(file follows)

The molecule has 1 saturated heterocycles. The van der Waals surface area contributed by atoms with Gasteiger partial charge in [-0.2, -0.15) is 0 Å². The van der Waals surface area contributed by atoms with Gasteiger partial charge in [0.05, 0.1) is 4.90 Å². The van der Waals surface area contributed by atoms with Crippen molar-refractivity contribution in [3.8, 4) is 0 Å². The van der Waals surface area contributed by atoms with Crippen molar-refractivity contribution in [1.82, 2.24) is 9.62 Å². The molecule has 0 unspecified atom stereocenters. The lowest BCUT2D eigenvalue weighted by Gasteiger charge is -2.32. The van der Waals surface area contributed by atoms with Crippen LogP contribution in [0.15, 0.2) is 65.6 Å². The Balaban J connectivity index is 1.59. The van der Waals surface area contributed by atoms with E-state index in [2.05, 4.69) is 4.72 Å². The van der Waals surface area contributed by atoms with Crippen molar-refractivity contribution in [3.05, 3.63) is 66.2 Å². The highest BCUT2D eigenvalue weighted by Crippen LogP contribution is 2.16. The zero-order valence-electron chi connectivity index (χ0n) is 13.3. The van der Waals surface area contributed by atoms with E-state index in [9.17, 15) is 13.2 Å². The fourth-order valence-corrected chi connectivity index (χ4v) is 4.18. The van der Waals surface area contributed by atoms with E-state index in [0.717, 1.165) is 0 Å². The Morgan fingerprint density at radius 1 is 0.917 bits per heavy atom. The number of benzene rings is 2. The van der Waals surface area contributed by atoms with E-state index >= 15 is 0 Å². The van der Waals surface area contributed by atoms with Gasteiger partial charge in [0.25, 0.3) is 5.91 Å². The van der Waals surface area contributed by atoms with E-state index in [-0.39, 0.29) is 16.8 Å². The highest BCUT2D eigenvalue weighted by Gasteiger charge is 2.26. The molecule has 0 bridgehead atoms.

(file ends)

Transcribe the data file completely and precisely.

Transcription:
The molecule has 1 saturated heterocycles. The van der Waals surface area contributed by atoms with Gasteiger partial charge in [-0.2, -0.15) is 0 Å². The van der Waals surface area contributed by atoms with Gasteiger partial charge in [0.05, 0.1) is 4.90 Å². The van der Waals surface area contributed by atoms with Crippen molar-refractivity contribution in [3.8, 4) is 0 Å². The van der Waals surface area contributed by atoms with Crippen molar-refractivity contribution in [1.82, 2.24) is 9.62 Å². The molecule has 0 unspecified atom stereocenters. The lowest BCUT2D eigenvalue weighted by Gasteiger charge is -2.32. The van der Waals surface area contributed by atoms with Crippen LogP contribution in [0.15, 0.2) is 65.6 Å². The Balaban J connectivity index is 1.59. The van der Waals surface area contributed by atoms with E-state index in [2.05, 4.69) is 4.72 Å². The van der Waals surface area contributed by atoms with Crippen molar-refractivity contribution in [3.05, 3.63) is 66.2 Å². The highest BCUT2D eigenvalue weighted by Crippen LogP contribution is 2.16. The zero-order valence-electron chi connectivity index (χ0n) is 13.3. The van der Waals surface area contributed by atoms with E-state index in [9.17, 15) is 13.2 Å². The fourth-order valence-corrected chi connectivity index (χ4v) is 4.18. The van der Waals surface area contributed by atoms with E-state index in [0.717, 1.165) is 0 Å². The Morgan fingerprint density at radius 1 is 0.917 bits per heavy atom. The number of benzene rings is 2. The van der Waals surface area contributed by atoms with E-state index >= 15 is 0 Å². The van der Waals surface area contributed by atoms with Gasteiger partial charge in [0.25, 0.3) is 5.91 Å². The van der Waals surface area contributed by atoms with E-state index in [-0.39, 0.29) is 16.8 Å². The highest BCUT2D eigenvalue weighted by Gasteiger charge is 2.26. The molecule has 0 bridgehead atoms.